The reality is that with facebook, they have had so much success with highly targeted ads that come through your feed when you are on your phone, they are able to generate a lot of advertising money from each of those ads.

A lot of those ads get you to download an app.

I hate when people complain about having too many ads in that experience, so this day is about reaching out to developers who also have ads in their apps and saying we want to partner with you and you make more money and we make more money.

It is part of the business growth strategy for facebook.

If that means giving up some of the information they have through facebook logins to cover more territory, so be it.

They are looking at this to really grow revenue.

This gives facebook even more power as a middleman, as a gatekeeper.

David, what do you think apple thinks of this, what do you think google thinks of this?

Mark specifically mentioned that apple and google are never going to do some the things they announced because a lot of what they did today was towards interoperability for people with google and android phones but may have an ipad or developers or trying to target people on a variety of platforms.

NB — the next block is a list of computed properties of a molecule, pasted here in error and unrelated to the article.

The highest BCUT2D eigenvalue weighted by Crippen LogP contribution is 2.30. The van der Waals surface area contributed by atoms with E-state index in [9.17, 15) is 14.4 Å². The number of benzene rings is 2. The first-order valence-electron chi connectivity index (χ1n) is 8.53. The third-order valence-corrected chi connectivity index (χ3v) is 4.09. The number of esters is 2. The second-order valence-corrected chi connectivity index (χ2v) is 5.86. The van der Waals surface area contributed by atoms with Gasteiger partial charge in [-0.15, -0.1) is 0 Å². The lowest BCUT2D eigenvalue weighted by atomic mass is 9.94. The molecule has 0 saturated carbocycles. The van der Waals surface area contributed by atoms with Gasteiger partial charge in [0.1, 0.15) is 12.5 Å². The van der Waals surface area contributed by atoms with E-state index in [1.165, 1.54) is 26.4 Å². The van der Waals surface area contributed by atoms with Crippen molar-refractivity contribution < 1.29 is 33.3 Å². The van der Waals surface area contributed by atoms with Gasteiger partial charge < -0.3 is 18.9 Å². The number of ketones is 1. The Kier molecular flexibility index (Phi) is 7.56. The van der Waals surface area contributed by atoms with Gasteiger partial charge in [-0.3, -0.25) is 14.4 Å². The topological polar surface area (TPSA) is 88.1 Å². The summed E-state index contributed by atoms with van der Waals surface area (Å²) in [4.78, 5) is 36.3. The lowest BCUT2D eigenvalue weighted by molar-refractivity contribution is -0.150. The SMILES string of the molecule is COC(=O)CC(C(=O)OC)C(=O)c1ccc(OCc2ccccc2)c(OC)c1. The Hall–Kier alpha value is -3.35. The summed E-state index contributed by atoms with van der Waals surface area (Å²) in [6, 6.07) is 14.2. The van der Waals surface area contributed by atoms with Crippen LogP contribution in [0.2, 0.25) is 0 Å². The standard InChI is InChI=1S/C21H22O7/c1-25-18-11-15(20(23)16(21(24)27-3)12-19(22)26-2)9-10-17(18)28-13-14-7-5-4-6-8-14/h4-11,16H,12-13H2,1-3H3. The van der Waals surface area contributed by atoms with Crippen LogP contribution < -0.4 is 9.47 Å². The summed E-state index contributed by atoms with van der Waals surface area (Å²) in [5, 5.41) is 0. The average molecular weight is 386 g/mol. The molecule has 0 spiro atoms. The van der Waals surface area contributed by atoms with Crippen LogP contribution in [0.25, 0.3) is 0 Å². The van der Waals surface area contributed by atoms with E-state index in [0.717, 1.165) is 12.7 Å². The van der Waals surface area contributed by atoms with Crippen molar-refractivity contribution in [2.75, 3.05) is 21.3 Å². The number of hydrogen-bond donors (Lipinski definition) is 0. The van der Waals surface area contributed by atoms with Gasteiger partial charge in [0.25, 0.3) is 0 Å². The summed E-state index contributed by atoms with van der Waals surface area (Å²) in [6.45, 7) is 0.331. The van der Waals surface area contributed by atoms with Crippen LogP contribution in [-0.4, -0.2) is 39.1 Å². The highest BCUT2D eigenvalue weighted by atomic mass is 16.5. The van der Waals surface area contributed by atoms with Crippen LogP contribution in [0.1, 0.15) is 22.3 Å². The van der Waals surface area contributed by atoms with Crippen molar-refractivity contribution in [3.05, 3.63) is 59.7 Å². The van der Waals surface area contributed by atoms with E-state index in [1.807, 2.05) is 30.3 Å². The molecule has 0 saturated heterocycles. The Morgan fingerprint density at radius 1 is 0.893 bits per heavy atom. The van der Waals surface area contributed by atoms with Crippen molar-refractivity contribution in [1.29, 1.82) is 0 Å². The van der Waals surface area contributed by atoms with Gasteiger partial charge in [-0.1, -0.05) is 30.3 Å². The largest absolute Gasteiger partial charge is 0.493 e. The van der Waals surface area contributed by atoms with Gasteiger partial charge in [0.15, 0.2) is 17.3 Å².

What happened was in the web days, there were some basic things everybody could count on -- html, websites working the same no matter what platform you are on, but the mobile web is completely different.

There are barricades all over the place.

Facebook was essentially trying to say, we're going to break down those barriers.

Ultimately, apple and google would probably prefer those barriers remain in place.

They're probably not totally thrilled, but they would have never done this themselves.

What about the audience network, this ad exchange.

How does this look to you, how does this put facebook into the context of the biggest player in the room, which is google?

To answer the second question first, i would say facebook is out in front of google on the ad products, particularly in the mobile realm?

What about twitter?

Twitter is moving fast come up the scale and audience is not where facebook is.